I found this question here regarding a situation similar to my question except that this guy is getting married. In one of the answers EU Treaty article 39 is mentioned saying that he can also live in the EU if he is actively living with someone from the EU who has a job.

My case, I work for US companies remotely and my girlfriend lives in Romania. I always have to leave before 90 days and come back to the US for another 90 days in order to avoid overstaying the US 90/180 day limit for the EU. I would like to be able to stay with her as long as I want but it is not likely that we will marry anytime soon. While I am there, we live together though.

So my question is, what documentation or other methods are required to prove that we live together while I am in Romania so that I can be granted residency or whatever permissions I need to be able to stay?

I would have asked in the comments but I do not have enough rep to do so.

  • Is your girlfriend a Romanian citizen?
    – Gala
    Commented Oct 2, 2014 at 20:28
  • Yes, she is a Romanian citizen
    – MikeV
    Commented Oct 2, 2014 at 21:57
  • 2
    Then in fact EU law usually does not apply (the only way it could in theory apply is through what's called the Surinder Singh route but that's pretty arcane). What you read about the treaty, getting married, etc. would only be relevant if she moved to another EU country with you.
    – Gala
    Commented Oct 2, 2014 at 22:08
  • @Gala I understand. It covers her and a live-in partner in the case that she moves to another EU country. I guess the question is, how does one become a live-in partner at the country of origin?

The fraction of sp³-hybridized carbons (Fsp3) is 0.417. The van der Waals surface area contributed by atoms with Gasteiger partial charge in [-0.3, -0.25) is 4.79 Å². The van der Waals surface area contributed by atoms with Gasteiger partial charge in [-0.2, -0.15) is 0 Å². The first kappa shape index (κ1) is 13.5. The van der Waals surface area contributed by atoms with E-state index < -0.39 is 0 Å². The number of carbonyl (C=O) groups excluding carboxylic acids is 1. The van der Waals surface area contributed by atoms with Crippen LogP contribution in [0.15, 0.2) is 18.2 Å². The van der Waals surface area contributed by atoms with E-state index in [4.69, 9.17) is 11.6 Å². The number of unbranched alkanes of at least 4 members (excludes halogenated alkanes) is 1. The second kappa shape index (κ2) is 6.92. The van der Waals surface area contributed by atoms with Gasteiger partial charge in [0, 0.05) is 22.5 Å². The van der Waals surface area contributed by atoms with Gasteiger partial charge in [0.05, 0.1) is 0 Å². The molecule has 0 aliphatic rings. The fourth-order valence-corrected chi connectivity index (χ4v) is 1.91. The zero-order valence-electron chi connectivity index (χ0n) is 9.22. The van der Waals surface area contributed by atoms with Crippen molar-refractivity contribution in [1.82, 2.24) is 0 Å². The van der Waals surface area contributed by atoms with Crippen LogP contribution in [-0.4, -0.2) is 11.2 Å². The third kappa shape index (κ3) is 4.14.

– MikeV
    Commented Oct 2, 2014 at 22:20

2 Answers 2


It's sometimes possible to be recognized as the family member of an EU citizen based only on a civil union or registered partnership, but, according to the EU website, Romania does not recognize those. The only real option to invoke EU law is therefore marriage.

Otherwise, the rights granted by the EU treaty to relatives do not apply and you need to qualify for a Romanian visa based on your own situation. The Romanian Ministry of Foreign Affairs provides a description of the various types of visa available but it's quite difficult to understand. I have no idea if you qualify for one of those while working remotely.

  • Yes... I have also seen the various visas available for Romania but they are extremely confusing.
    – MikeV
    Commented Oct 2, 2014 at 22:03
  • 2
    @MikeV Unfortunately, in your situation, I don't see how anything else would be relevant. Maybe someone with more experience of Romania than myself will chime in and provide a more specific answer or maybe your girlfriend can figure something out based on the Romanian-language part of the website but what I can tell you is that unfortunately EU law is of no help here (both because you are not married and because she is Romanian).
    – Gala
    Commented Oct 2, 2014 at 22:11

Some countries, such as the Czech Republic, allow visas to be supported by Trade Licenses. These documents register you as self-employed and then support a visa on that basis. See if you can flip your US job to 1099 contractor and do that for Romania. You may also be able to leave your job on W2 and do that as long as you properly declare your income in Romania and pay all appropriate taxes. You will be able to use the Foreign Earned Income Exclusion on your US taxes. You should also check to see if there is a Social Security Totalization agreement you can avail yourself of to avoid double social insurance taxation.

In short, approach the problem like a migrant, not like someone who just wants to hang out and you may find more options.

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